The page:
Speaking for myself, I first became enthralled with these spandex clad behemoths in the second grade, when a fella we called "Parrot" due to his beak-like nose used to bring olf WWF magazines into the school yard (parking lot) of the Catholic school I attended growing up. This was very much on the DL, as the nuns who ran the joint didn't appreciate the circus-like, glorified violence of professional wrestling. When Parrot let me know that I could catch these shows on Sundays at noon, I'd hurry my mother and sister home from church in hopes of at least catching the last 1/2 hour.
I soon discovered that in addition to the Sunday WWF show, I could catch a more violent and realistic show on TBS in what was then the Jim Crockett-run NWA (soon to become WCW), as well as what was known as World Class Championship Wrestling on ESPN in the afternoon, which was occasionally peppered with an AWA show here and there (always fun because they had the midget wrestlers).
While I remained a fan of the WWF mostly because of its appeal to children, I remember watching an NWA-run Clash of the Champions show in '88 in which a young, charismatic, and damn cool up-and-comer Sting took the Nature Boy Ric Flair to the limit, only to lose in a split decision (there were 3 judges for the match in case it went to a draw, and Jason Hervey - yep, Wayne Arnold - couldn't possibly choose a winner). Wooooooo!
World Class also really caught my attention. For some odd reason I loved "Iceman" King Parsons, and hated Eric Embry and Gen. Skandor Akbar.
For the next couple of years, I watched and taped as much as I possibly could. Once I hit high school, I simply became more enthralled in sports and started to turn away from wrestling. Its latest incarnation in which the NWA/WCW, in an effort to keep up with the WWF's popularity, just went too far over the top in trying to match the WWF's popularity by coming up with equally ridiculous and over the top gimmicks, which just didn't seem to work for the style the league had branded over the years. For most of my high school career I simply didn't watch. Until one day a football teammate of mine insisted I check out a tape he recorded of a broadcast of an upstart, "hardcore" local outfit out of Philly called ECW.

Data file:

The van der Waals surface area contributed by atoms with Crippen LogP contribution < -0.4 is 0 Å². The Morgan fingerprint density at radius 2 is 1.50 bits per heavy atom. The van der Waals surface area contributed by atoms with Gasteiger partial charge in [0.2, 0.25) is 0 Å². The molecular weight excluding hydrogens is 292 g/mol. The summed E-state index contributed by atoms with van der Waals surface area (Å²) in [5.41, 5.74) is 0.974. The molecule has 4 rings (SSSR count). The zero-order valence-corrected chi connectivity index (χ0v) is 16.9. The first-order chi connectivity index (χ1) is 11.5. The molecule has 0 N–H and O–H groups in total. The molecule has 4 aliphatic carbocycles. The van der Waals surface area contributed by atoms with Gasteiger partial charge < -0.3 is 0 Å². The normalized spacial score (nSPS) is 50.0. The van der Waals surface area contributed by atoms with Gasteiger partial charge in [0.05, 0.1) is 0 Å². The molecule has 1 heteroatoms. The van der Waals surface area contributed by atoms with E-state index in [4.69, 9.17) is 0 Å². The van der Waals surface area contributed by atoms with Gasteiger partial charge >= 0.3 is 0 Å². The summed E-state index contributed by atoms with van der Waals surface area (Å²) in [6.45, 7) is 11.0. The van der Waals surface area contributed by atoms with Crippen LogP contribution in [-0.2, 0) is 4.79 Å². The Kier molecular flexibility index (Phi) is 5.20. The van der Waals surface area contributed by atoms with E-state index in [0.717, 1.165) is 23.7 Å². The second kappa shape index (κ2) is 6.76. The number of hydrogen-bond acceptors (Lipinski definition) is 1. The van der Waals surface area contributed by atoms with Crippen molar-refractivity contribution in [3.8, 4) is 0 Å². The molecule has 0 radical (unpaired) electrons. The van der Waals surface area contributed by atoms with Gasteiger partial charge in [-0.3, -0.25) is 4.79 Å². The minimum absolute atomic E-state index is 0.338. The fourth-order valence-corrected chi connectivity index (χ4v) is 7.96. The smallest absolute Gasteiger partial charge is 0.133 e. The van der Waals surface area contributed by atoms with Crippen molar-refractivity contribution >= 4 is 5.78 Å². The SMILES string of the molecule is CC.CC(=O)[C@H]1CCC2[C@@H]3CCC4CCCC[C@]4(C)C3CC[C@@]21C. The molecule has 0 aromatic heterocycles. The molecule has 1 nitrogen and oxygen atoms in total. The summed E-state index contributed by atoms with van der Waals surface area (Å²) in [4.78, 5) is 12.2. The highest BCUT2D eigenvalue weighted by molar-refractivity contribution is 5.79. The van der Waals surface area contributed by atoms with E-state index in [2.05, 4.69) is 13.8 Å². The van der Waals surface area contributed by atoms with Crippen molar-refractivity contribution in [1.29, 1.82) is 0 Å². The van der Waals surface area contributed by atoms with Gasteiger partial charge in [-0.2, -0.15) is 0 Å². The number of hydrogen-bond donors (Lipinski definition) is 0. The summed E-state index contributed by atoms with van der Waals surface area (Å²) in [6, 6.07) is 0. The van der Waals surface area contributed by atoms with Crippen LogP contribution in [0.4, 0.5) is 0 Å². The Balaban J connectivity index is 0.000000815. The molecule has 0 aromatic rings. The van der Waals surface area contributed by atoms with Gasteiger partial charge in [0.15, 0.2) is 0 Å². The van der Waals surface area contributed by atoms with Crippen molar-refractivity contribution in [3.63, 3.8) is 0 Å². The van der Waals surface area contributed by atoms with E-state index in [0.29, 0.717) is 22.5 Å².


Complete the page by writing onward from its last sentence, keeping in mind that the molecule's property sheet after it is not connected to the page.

Just like Parrot flashing those glossy mags in front of my face 10 years earlier, that tape once again had me hooked and looking for more. Turns out ECW would syndicate a show on obscure local channels at obscure times. But if you could actually find a broadcast, you realized these guys are on to something.
Taking local no-bodies and pairing them with discarded has-beens and international high-flying imports, there was something for everyone.
The turning point of the Fed is noted when Shane "The Franchise" Douglas, a one time skateboarding joke of a grappler in WCW, threw down the NWA belt and declared the league dead.
As described in his Wiki profile: